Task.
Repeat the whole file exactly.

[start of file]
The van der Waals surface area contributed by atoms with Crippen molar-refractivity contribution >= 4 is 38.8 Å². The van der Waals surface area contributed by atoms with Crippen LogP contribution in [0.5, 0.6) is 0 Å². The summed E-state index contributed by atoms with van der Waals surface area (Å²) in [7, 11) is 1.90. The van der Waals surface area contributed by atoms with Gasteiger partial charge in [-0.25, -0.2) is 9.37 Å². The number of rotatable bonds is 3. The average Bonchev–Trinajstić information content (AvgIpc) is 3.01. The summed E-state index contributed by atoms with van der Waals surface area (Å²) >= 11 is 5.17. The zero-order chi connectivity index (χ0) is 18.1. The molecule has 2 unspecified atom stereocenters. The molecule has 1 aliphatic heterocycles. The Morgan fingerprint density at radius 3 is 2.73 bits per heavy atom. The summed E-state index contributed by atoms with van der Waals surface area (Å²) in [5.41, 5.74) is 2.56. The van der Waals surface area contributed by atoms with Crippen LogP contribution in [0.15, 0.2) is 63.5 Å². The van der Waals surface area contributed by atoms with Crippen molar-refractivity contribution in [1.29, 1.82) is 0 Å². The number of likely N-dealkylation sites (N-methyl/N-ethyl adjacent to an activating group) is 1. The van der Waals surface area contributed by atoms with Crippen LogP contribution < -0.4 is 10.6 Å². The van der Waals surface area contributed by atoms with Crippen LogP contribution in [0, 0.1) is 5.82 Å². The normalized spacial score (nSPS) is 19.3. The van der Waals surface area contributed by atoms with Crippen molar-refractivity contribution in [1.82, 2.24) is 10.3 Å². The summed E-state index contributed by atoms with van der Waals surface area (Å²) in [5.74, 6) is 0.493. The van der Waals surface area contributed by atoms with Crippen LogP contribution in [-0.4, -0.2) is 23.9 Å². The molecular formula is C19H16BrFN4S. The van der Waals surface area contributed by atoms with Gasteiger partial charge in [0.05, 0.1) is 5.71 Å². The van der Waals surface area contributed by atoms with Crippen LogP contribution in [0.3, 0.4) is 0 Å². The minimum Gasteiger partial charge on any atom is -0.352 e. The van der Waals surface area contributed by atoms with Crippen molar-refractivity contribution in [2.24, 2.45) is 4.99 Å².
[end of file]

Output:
The van der Waals surface area contributed by atoms with Crippen molar-refractivity contribution >= 4 is 38.8 Å². The van der Waals surface area contributed by atoms with Crippen LogP contribution in [0.5, 0.6) is 0 Å². The summed E-state index contributed by atoms with van der Waals surface area (Å²) in [7, 11) is 1.90. The van der Waals surface area contributed by atoms with Gasteiger partial charge in [-0.25, -0.2) is 9.37 Å². The number of rotatable bonds is 3. The average Bonchev–Trinajstić information content (AvgIpc) is 3.01. The summed E-state index contributed by atoms with van der Waals surface area (Å²) >= 11 is 5.17. The zero-order chi connectivity index (χ0) is 18.1. The molecule has 2 unspecified atom stereocenters. The molecule has 1 aliphatic heterocycles. The Morgan fingerprint density at radius 3 is 2.73 bits per heavy atom. The summed E-state index contributed by atoms with van der Waals surface area (Å²) in [5.41, 5.74) is 2.56. The van der Waals surface area contributed by atoms with Crippen LogP contribution in [0.15, 0.2) is 63.5 Å². The van der Waals surface area contributed by atoms with Crippen molar-refractivity contribution in [1.29, 1.82) is 0 Å². The number of likely N-dealkylation sites (N-methyl/N-ethyl adjacent to an activating group) is 1. The van der Waals surface area contributed by atoms with Crippen LogP contribution < -0.4 is 10.6 Å². The van der Waals surface area contributed by atoms with Crippen LogP contribution in [0, 0.1) is 5.82 Å². The normalized spacial score (nSPS) is 19.3. The van der Waals surface area contributed by atoms with Crippen molar-refractivity contribution in [1.82, 2.24) is 10.3 Å². The summed E-state index contributed by atoms with van der Waals surface area (Å²) in [5.74, 6) is 0.493. The van der Waals surface area contributed by atoms with Crippen LogP contribution in [-0.4, -0.2) is 23.9 Å². The molecular formula is C19H16BrFN4S. The van der Waals surface area contributed by atoms with Gasteiger partial charge in [0.05, 0.1) is 5.71 Å². The van der Waals surface area contributed by atoms with Crippen LogP contribution in [0.3, 0.4) is 0 Å². The minimum Gasteiger partial charge on any atom is -0.352 e. The van der Waals surface area contributed by atoms with Crippen molar-refractivity contribution in [2.24, 2.45) is 4.99 Å².